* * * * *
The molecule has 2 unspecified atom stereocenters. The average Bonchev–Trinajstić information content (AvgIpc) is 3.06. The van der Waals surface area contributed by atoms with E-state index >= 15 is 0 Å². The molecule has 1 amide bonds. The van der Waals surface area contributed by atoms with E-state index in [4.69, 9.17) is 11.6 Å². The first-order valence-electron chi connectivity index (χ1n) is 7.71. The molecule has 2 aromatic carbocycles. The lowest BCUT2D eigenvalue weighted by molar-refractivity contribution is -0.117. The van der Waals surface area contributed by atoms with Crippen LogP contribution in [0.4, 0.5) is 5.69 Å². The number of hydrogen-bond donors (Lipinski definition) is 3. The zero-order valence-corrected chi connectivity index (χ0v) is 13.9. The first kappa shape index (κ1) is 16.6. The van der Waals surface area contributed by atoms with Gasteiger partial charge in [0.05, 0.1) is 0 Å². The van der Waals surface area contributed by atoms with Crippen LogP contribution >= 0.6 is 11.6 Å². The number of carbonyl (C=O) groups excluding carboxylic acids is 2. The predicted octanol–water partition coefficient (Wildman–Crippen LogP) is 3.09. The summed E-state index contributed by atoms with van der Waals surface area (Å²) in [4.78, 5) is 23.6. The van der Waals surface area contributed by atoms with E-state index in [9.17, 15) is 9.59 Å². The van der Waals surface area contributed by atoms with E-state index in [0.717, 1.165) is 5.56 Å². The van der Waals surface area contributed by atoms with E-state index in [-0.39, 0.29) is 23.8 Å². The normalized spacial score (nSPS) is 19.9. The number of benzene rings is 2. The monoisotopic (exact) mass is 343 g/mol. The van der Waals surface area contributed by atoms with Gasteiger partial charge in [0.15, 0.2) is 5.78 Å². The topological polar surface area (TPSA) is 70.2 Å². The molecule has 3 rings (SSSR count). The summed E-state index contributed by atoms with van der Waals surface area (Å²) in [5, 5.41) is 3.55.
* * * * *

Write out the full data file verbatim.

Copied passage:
The molecule has 2 unspecified atom stereocenters. The average Bonchev–Trinajstić information content (AvgIpc) is 3.06. The van der Waals surface area contributed by atoms with E-state index >= 15 is 0 Å². The molecule has 1 amide bonds. The van der Waals surface area contributed by atoms with E-state index in [4.69, 9.17) is 11.6 Å². The first-order valence-electron chi connectivity index (χ1n) is 7.71. The molecule has 2 aromatic carbocycles. The lowest BCUT2D eigenvalue weighted by molar-refractivity contribution is -0.117. The van der Waals surface area contributed by atoms with Crippen LogP contribution in [0.4, 0.5) is 5.69 Å². The number of hydrogen-bond donors (Lipinski definition) is 3. The zero-order valence-corrected chi connectivity index (χ0v) is 13.9. The first kappa shape index (κ1) is 16.6. The van der Waals surface area contributed by atoms with Gasteiger partial charge in [0.05, 0.1) is 0 Å². The van der Waals surface area contributed by atoms with Crippen LogP contribution >= 0.6 is 11.6 Å². The number of carbonyl (C=O) groups excluding carboxylic acids is 2. The predicted octanol–water partition coefficient (Wildman–Crippen LogP) is 3.09. The summed E-state index contributed by atoms with van der Waals surface area (Å²) in [4.78, 5) is 23.6. The van der Waals surface area contributed by atoms with E-state index in [9.17, 15) is 9.59 Å². The van der Waals surface area contributed by atoms with E-state index in [0.717, 1.165) is 5.56 Å². The van der Waals surface area contributed by atoms with E-state index in [-0.39, 0.29) is 23.8 Å². The normalized spacial score (nSPS) is 19.9. The number of benzene rings is 2. The monoisotopic (exact) mass is 343 g/mol. The van der Waals surface area contributed by atoms with Gasteiger partial charge in [0.15, 0.2) is 5.78 Å². The topological polar surface area (TPSA) is 70.2 Å². The molecule has 3 rings (SSSR count). The summed E-state index contributed by atoms with van der Waals surface area (Å²) in [5, 5.41) is 3.55.